Millions of Tonnes

Coal Production and Export in Mozambique

BIM 2013 Forecast BIM 2014 Forecast Actual Exported (ComTrade UN) Actual Produced (EITI Reports)

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Based on the three main coal mines in operation (Vale’s Moatize, ICVL’s Benga and Jindal’s Chirodze) production in 2015 is expected to have been around 9.6 million tonnes. If so, this would be a significant increase on the production of 5.3 million tonnes reported to the 2014 Extractive Industries Transparency

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Initiative report. Furthermore, a significantly smaller amount will be sold and exported. For example, the Benga mine is said to be producing 3.6 million tonnes, but only 35% of this (the coking coal) is being exported. The rest (10% thermal, 55% rejects) is being stockpiled. An industry insider said in 2014 that the mines which have been developed are disappointing for the ratio of coking coal that is actually produced, compared to cheaper thermal coal and coal of too poor a quality to be used. Global coal production peaked in 2013 at 8,075 million tonnes, 14 and has been falling slightly since. Globally, coal prices have been falling since 2011, with coking and thermal coal price falling 15 at the same rate. Since 2011, prices of benchmark Australian coal have fallen by just over 50%. There are several reasons for this fall in prices. Most immediately, there has been a fall in demand from China, both for thermal coal for power stations, and coking coal for steel production. The industry body the World Steel Association expects Chinese demand for steel to fall by 3.5% in 2015, and a further 2% in 2016. Since 2000, China had been responsible for 80% of global 16 coal demand growth. The Chinese fall in demand for coal may be ongoing if it reflects an end to the incredible construction boom of the last decade. But there are also other fundamental issues as well. Other sources of power generation are increasingly competitive against coal. Gas and onshore wind are significantly cheaper, and solar has been falling dramatically in price and is getting closer to coal. In 2014, the world added more new wind power generation than coal power plants, whilst since 2010, two-thirds of proposed new 17 coal power plants worldwide have been stalled or cancelled. In India, coal power plant projects suspended or cancelled since 18 2012 outnumber completed plants by six-to-one. The increasing acceptance of how dangerous a fuel coal is – both in terms of greenhouse gas emissions and hazardous local pollution – means governments are turning away. Coal mining and electricity generation also use large amounts of water; China 19 is on track for 20% of water use to come from coal by 2020. As water becomes scarcer in certain regions due to population growth, increased agricultural production and climate change, this will be another reason to actively move away from coal.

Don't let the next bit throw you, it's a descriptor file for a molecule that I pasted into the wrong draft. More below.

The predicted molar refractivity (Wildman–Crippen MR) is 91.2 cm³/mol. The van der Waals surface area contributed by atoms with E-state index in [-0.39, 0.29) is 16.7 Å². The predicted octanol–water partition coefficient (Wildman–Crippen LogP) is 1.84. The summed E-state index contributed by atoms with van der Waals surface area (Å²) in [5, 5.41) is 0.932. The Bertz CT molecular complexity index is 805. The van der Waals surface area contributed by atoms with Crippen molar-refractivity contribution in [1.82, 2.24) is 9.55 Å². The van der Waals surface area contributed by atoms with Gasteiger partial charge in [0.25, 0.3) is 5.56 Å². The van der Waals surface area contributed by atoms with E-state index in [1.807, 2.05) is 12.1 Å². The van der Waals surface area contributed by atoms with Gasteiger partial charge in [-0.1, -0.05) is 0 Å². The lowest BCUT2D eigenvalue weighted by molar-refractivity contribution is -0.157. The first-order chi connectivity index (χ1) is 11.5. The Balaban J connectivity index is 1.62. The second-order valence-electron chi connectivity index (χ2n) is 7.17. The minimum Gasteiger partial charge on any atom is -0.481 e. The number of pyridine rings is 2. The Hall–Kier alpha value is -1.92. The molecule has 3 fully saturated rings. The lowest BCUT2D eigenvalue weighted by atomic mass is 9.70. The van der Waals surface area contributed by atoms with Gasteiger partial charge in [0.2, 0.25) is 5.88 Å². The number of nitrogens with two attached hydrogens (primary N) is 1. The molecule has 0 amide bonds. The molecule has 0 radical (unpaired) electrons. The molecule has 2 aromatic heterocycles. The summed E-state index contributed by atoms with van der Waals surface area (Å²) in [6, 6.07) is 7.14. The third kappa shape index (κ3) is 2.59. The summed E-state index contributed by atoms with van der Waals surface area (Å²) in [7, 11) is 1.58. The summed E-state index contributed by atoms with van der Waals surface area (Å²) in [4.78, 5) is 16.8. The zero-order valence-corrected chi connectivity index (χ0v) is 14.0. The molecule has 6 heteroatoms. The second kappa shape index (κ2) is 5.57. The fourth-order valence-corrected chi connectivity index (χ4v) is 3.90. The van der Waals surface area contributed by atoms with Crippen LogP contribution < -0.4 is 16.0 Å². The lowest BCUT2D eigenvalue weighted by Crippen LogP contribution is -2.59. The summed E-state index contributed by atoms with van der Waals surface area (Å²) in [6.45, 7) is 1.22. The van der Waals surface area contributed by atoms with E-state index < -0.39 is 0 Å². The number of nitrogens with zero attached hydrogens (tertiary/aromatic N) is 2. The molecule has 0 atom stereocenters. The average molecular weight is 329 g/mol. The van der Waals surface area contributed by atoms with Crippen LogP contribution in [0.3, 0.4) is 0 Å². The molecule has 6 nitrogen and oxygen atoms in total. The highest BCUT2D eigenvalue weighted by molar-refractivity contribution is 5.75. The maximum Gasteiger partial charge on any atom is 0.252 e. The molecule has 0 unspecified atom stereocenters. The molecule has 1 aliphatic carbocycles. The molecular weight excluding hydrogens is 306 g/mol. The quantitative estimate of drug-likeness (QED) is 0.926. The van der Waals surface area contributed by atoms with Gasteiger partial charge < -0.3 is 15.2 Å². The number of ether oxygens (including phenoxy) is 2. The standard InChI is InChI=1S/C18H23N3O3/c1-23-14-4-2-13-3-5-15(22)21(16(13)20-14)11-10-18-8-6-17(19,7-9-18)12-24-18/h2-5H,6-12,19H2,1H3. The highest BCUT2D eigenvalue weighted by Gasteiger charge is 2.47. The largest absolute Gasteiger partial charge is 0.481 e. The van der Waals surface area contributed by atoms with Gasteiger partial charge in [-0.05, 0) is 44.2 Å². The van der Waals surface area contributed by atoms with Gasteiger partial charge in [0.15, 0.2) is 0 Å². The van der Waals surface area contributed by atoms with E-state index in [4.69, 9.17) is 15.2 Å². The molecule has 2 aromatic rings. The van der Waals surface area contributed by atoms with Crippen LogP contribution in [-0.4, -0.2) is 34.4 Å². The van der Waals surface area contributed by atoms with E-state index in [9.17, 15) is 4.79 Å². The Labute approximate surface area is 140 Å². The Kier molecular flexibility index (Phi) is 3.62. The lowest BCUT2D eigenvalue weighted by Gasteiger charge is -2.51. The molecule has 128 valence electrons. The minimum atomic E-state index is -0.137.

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This long term outlook of coal being phased out is seen in market expectations beyond just immediate prices. The Dow Jones Total Coal Market index has fallen by 76% in five years, reflecting the fall in share price of coal miners and electricity producers with a 20 large share of coal in their energy generation mix. Mozambique coal when exported tends to be sold at a higher price (on average 1.7x more than the Australian benchmark) than global benchmarks because of the better quality, and in particular the fact a large proportion of what is exported is coking rather than thermal coal. However, the average price achieved for exported coal fell by over 50% between 2012 and 2015. In 2016 it is likely to fall further as the World Bank predicts another fall in the average global (Australian) price (see graph below). The World Bank forecasts that prices will only recover slowly from 2017 on. Based on a forecast of $70 per tonne on Australian coal in 2025, would imply around $119 for Mozambique coal. This means that even by 2025, prices would not have recovered to 2013 levels. Given that prices in 2013 were probably not enough to cover costs, it is unlikely that any developers will want to put money into new coal mines under current expectations.